U.S. forces still fight­ing the good fight

The Washington Times Weekly - - Commentary - Bill O’Reilly

There is a Christ­mas tree inside Sad­dam’s big palace at Camp Vic­tory on the out­skirts of this be­lea­guered city and there is also a Meno­rah. I bet Sad­dam loves that. An ac­tual rabbi from New Jer­sey, on as­sign­ment to the Army, sang at the Meno­rah light­ing. I kind of wish Sad­dam could have been there with me to see it.

The rest of Camp Vic­tory is full of Amer­i­can sol­diers and sup­port per­son­nel. They eat well, have ac­cess to com­put­ers so they can email home, and morale is pretty high for be­ing in a coun­try as chaotic and vi­o­lent as Iraq.

I have trav­eled to this coun­try for one rea­son only: To say thank you to the men and women serv­ing in this dan­ger­ous theatre. No mat­ter what one thinks of the war, a clear think­ing per­son has to re­spect the sac­ri­fice th­ese Amer­i­cans are mak­ing.

With Fox News and CNN avail­able 24/7, the troops know full well that many Amer­i­cans have turned against the war and that much of the me­dia does not sup­port the mis­sion in gen­eral. But, amaz­ingly, the sol­diers and Marines I talked with, which num­bered in the hun­dreds, were con­fi­dent their pres­ence in Iraq was nec­es­sary and noble. Well, good for them.

Be­cause of Amer­i­can forces, mil­lions of Kurds are free in north­ern Iraq and that area is pros­per­ing. Like­wise, some prov­inces in the south­ern part of the coun­try are rel­a­tively calm and Sad­dam’s reign of ter­ror is a dis­tant me­mory.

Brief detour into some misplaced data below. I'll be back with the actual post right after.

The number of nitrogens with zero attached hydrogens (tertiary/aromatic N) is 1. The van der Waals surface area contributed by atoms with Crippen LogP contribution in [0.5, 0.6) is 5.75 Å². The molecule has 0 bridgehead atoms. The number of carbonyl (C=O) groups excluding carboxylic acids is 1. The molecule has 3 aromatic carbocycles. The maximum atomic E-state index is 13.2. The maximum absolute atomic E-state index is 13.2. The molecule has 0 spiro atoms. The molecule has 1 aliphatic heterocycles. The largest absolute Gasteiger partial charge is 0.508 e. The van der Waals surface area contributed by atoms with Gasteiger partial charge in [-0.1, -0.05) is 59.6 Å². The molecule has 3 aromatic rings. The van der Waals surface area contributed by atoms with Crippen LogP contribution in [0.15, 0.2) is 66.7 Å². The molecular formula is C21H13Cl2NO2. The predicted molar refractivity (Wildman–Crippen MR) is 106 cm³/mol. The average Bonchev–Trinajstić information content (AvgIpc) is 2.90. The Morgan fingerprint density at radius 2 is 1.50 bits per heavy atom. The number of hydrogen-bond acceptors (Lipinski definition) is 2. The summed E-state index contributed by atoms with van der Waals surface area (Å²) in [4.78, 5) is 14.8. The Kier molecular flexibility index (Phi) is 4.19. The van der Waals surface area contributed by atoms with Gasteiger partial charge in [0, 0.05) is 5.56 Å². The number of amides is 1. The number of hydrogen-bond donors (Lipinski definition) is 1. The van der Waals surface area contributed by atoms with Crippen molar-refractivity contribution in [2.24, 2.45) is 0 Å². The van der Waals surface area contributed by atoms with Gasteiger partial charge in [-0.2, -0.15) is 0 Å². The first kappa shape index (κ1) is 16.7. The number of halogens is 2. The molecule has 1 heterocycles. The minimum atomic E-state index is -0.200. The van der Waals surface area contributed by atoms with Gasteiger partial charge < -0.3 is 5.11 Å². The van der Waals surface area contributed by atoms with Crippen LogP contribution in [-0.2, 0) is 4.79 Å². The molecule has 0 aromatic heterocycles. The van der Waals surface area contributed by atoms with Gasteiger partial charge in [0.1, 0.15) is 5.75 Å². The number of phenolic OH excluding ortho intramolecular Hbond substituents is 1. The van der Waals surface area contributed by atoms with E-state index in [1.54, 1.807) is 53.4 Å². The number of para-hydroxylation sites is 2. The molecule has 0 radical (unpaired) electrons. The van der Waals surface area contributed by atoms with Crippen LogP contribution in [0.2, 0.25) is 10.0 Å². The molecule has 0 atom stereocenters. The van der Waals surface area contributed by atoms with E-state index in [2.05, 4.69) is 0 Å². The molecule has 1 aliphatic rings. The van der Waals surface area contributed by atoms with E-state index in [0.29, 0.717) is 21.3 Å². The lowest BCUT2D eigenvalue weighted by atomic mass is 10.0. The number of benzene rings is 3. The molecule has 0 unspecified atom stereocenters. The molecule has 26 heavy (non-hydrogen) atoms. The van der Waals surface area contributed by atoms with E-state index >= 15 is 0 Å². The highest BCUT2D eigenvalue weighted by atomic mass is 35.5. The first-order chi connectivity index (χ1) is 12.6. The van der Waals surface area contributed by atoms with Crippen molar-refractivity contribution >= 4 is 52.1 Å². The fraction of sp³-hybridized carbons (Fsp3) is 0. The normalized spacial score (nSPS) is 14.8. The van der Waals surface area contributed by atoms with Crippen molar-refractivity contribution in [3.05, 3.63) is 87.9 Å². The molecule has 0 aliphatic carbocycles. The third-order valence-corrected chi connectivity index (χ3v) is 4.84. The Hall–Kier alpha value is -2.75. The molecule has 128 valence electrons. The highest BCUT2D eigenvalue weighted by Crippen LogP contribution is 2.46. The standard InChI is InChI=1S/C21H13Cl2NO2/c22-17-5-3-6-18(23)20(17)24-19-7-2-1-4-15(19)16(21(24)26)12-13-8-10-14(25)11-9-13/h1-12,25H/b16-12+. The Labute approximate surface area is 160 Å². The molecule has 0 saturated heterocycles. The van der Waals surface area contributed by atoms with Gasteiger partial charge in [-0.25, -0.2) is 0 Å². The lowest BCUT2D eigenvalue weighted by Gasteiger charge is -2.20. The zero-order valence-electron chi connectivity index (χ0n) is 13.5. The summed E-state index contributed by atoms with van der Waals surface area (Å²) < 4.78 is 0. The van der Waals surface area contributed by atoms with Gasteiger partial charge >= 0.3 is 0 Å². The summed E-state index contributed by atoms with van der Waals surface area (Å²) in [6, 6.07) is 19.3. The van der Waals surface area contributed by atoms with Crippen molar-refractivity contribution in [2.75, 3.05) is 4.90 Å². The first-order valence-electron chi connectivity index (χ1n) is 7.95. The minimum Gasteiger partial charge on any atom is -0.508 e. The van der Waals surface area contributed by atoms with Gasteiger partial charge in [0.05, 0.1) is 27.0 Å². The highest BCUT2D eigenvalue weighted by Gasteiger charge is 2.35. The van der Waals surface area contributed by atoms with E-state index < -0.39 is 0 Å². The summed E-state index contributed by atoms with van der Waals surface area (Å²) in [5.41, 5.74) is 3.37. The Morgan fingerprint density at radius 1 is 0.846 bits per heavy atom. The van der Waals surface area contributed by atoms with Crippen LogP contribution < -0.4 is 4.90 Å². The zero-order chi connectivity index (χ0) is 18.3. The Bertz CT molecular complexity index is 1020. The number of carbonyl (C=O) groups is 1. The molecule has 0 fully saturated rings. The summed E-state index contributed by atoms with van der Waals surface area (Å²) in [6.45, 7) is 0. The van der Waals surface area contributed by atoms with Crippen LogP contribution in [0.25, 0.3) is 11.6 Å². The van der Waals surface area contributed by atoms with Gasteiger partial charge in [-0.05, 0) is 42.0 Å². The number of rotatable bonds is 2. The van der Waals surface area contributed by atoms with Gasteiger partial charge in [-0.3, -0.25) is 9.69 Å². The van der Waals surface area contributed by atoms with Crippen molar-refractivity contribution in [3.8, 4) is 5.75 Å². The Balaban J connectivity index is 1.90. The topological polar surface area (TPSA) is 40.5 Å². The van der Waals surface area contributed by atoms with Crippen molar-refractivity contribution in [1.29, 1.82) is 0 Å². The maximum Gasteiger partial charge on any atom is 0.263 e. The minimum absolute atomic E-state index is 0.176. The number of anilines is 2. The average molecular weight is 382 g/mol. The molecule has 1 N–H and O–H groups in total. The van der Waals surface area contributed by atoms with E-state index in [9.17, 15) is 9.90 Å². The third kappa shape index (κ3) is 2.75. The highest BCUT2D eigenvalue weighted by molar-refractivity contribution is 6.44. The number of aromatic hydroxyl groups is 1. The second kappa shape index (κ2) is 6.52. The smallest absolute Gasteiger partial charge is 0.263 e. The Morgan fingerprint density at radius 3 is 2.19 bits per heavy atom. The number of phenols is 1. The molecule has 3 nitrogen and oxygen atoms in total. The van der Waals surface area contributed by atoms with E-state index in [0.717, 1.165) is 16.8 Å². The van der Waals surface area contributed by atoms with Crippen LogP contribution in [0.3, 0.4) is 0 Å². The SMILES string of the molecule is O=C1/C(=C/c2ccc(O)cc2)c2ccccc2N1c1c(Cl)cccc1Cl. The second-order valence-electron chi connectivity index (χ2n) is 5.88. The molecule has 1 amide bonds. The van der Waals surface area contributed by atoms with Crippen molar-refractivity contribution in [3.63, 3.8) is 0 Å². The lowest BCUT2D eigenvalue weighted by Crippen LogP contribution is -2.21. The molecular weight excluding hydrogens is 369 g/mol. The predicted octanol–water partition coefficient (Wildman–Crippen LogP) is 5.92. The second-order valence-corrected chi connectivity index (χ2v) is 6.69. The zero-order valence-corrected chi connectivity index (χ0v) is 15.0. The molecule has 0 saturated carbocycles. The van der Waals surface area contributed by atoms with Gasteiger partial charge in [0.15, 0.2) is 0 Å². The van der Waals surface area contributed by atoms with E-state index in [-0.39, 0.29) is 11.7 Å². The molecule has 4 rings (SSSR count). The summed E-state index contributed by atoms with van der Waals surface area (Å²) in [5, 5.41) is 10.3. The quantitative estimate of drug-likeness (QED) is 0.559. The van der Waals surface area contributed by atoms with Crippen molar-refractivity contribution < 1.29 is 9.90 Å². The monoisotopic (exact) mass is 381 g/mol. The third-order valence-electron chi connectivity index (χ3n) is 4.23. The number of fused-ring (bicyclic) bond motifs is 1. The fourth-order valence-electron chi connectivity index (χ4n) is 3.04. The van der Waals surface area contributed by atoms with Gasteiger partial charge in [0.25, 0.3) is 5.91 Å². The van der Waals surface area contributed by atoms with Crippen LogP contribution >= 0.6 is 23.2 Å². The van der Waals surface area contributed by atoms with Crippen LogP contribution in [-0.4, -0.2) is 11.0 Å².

But new ter­ror lurks and that is the re­al­ity of post-Sad­dam Iraq. Mus­lim killers of all stripes are caus­ing daily death and de­struc­tion and U.S. forces are try­ing to stop them. In a per­fect world, all de­cent peo­ple would be sup­port­ing that ef­fort. But, as ev­ery­one knows, this is far from a per­fect world.

So Amer­i­can and Bri­tish troops shoul­der a tremen­dous bur­den and carry on, wait­ing for their civil­ian lead­ers to fig­ure out what to do in an un­be­liev­ably com­plex and dan­ger­ous sit­u­a­tion.

At four o’clock on a Satur­day morn­ing, I sat watch­ing the Dal­las Cow­boys-At­lanta Fal­cons game with a lone Marine. We could have been in any liv­ing room in the USA. The plasma TV was glow­ing, we both had chips and drinks, and the game was dra­mat­i­cally close.

The only thing dif­fer­ent about the sit­u­a­tion was that, oc­ca­sion­ally, the an­nouncer’s voice was in­ter­rupted by dis­tant gun­fire. The Marine didn’t seem to no­tice but I did.

In my world, dis­tant gun­fire is an is­sue. In his world, it is the norm.

No one knows how the con­flict in Iraq will turn out, but I can tell you this: the U.S. mil­i­tary are the good guys. De­spite Abu Ghraib, the crimes at Ha­ditha, and a few other bad oc­cur­rences, Amer­i­can forces are fight­ing the good fight, try­ing to bring free­dom to peo­ple who have never ex­pe­ri­enced it and may not even ap­pre­ci­ate the ef­fort.

A war­rior’s credo is to do his duty with honor and courage. I can re­port with cer­tainty that U.S. forces are do­ing that in Iraq. They de­serve noth­ing but our prayers and ad­mi­ra­tion.

Bill O’Reilly is a na­tion­ally syn­di­cated colum­nist.

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